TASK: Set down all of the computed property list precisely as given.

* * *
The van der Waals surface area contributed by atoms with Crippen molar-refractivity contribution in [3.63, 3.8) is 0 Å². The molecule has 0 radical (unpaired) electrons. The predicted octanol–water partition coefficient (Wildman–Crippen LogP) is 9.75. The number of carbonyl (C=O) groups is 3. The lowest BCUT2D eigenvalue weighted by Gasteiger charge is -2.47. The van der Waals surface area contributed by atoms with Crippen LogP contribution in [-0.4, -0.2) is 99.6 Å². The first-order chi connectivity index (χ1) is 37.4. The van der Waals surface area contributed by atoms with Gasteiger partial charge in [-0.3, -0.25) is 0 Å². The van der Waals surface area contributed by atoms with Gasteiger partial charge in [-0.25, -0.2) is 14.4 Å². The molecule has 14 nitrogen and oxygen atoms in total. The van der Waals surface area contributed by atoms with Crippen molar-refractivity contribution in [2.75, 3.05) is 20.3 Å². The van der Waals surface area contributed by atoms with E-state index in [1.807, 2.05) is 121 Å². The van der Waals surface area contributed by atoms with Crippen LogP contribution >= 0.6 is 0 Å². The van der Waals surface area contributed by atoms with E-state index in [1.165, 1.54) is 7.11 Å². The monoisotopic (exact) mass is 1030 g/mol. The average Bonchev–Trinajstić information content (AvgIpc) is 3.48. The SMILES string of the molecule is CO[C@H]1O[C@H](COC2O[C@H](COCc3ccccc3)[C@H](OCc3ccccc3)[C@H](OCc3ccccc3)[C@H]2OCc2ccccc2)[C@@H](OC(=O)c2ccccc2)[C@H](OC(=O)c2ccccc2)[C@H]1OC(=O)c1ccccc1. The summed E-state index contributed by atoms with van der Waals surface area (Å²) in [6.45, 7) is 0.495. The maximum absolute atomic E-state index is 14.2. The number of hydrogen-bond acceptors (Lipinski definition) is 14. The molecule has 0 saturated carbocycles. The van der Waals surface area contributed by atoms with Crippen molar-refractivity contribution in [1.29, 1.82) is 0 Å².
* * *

The van der Waals surface area contributed by atoms with Crippen molar-refractivity contribution in [3.63, 3.8) is 0 Å². The molecule has 0 radical (unpaired) electrons. The predicted octanol–water partition coefficient (Wildman–Crippen LogP) is 9.75. The number of carbonyl (C=O) groups is 3. The lowest BCUT2D eigenvalue weighted by Gasteiger charge is -2.47. The van der Waals surface area contributed by atoms with Crippen LogP contribution in [-0.4, -0.2) is 99.6 Å². The first-order chi connectivity index (χ1) is 37.4. The van der Waals surface area contributed by atoms with Gasteiger partial charge in [-0.3, -0.25) is 0 Å². The van der Waals surface area contributed by atoms with Gasteiger partial charge in [-0.25, -0.2) is 14.4 Å². The molecule has 14 nitrogen and oxygen atoms in total. The van der Waals surface area contributed by atoms with Crippen molar-refractivity contribution in [2.75, 3.05) is 20.3 Å². The van der Waals surface area contributed by atoms with E-state index in [1.807, 2.05) is 121 Å². The van der Waals surface area contributed by atoms with Crippen LogP contribution >= 0.6 is 0 Å². The van der Waals surface area contributed by atoms with E-state index in [1.165, 1.54) is 7.11 Å². The monoisotopic (exact) mass is 1030 g/mol. The average Bonchev–Trinajstić information content (AvgIpc) is 3.48. The SMILES string of the molecule is CO[C@H]1O[C@H](COC2O[C@H](COCc3ccccc3)[C@H](OCc3ccccc3)[C@H](OCc3ccccc3)[C@H]2OCc2ccccc2)[C@@H](OC(=O)c2ccccc2)[C@H](OC(=O)c2ccccc2)[C@H]1OC(=O)c1ccccc1. The summed E-state index contributed by atoms with van der Waals surface area (Å²) in [6.45, 7) is 0.495. The maximum absolute atomic E-state index is 14.2. The number of hydrogen-bond acceptors (Lipinski definition) is 14. The molecule has 0 saturated carbocycles. The van der Waals surface area contributed by atoms with Crippen molar-refractivity contribution in [1.29, 1.82) is 0 Å².